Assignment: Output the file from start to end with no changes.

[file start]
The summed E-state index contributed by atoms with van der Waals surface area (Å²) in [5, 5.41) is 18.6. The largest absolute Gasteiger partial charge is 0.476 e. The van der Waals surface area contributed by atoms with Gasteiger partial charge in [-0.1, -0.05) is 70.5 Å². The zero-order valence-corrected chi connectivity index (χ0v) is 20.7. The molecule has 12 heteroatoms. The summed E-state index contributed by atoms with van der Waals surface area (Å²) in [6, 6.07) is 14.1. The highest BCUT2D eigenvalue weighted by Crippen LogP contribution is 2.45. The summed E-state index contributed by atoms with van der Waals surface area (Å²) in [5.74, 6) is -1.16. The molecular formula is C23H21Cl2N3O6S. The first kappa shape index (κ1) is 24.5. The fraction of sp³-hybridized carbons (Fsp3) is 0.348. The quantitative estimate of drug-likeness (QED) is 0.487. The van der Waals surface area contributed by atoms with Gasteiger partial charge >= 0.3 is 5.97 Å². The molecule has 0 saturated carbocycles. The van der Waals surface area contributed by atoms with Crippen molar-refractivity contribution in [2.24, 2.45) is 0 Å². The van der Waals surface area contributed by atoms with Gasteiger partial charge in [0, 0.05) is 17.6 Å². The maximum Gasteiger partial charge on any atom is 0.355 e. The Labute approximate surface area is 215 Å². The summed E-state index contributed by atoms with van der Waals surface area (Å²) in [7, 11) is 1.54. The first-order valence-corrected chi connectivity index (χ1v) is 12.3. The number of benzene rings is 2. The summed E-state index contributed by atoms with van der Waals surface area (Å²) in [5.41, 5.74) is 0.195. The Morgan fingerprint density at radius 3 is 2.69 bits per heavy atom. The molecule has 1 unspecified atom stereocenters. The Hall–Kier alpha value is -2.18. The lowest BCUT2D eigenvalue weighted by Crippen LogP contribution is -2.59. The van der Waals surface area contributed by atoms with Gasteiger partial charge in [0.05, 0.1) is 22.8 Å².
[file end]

The summed E-state index contributed by atoms with van der Waals surface area (Å²) in [5, 5.41) is 18.6. The largest absolute Gasteiger partial charge is 0.476 e. The van der Waals surface area contributed by atoms with Gasteiger partial charge in [-0.1, -0.05) is 70.5 Å². The zero-order valence-corrected chi connectivity index (χ0v) is 20.7. The molecule has 12 heteroatoms. The summed E-state index contributed by atoms with van der Waals surface area (Å²) in [6, 6.07) is 14.1. The highest BCUT2D eigenvalue weighted by Crippen LogP contribution is 2.45. The summed E-state index contributed by atoms with van der Waals surface area (Å²) in [5.74, 6) is -1.16. The molecular formula is C23H21Cl2N3O6S. The first kappa shape index (κ1) is 24.5. The fraction of sp³-hybridized carbons (Fsp3) is 0.348. The quantitative estimate of drug-likeness (QED) is 0.487. The van der Waals surface area contributed by atoms with Gasteiger partial charge >= 0.3 is 5.97 Å². The molecule has 0 saturated carbocycles. The van der Waals surface area contributed by atoms with Crippen molar-refractivity contribution in [2.24, 2.45) is 0 Å². The van der Waals surface area contributed by atoms with Gasteiger partial charge in [0, 0.05) is 17.6 Å². The maximum Gasteiger partial charge on any atom is 0.355 e. The Labute approximate surface area is 215 Å². The summed E-state index contributed by atoms with van der Waals surface area (Å²) in [7, 11) is 1.54. The first-order valence-corrected chi connectivity index (χ1v) is 12.3. The number of benzene rings is 2. The summed E-state index contributed by atoms with van der Waals surface area (Å²) in [5.41, 5.74) is 0.195. The Morgan fingerprint density at radius 3 is 2.69 bits per heavy atom. The molecule has 1 unspecified atom stereocenters. The Hall–Kier alpha value is -2.18. The lowest BCUT2D eigenvalue weighted by Crippen LogP contribution is -2.59. The van der Waals surface area contributed by atoms with Gasteiger partial charge in [0.05, 0.1) is 22.8 Å².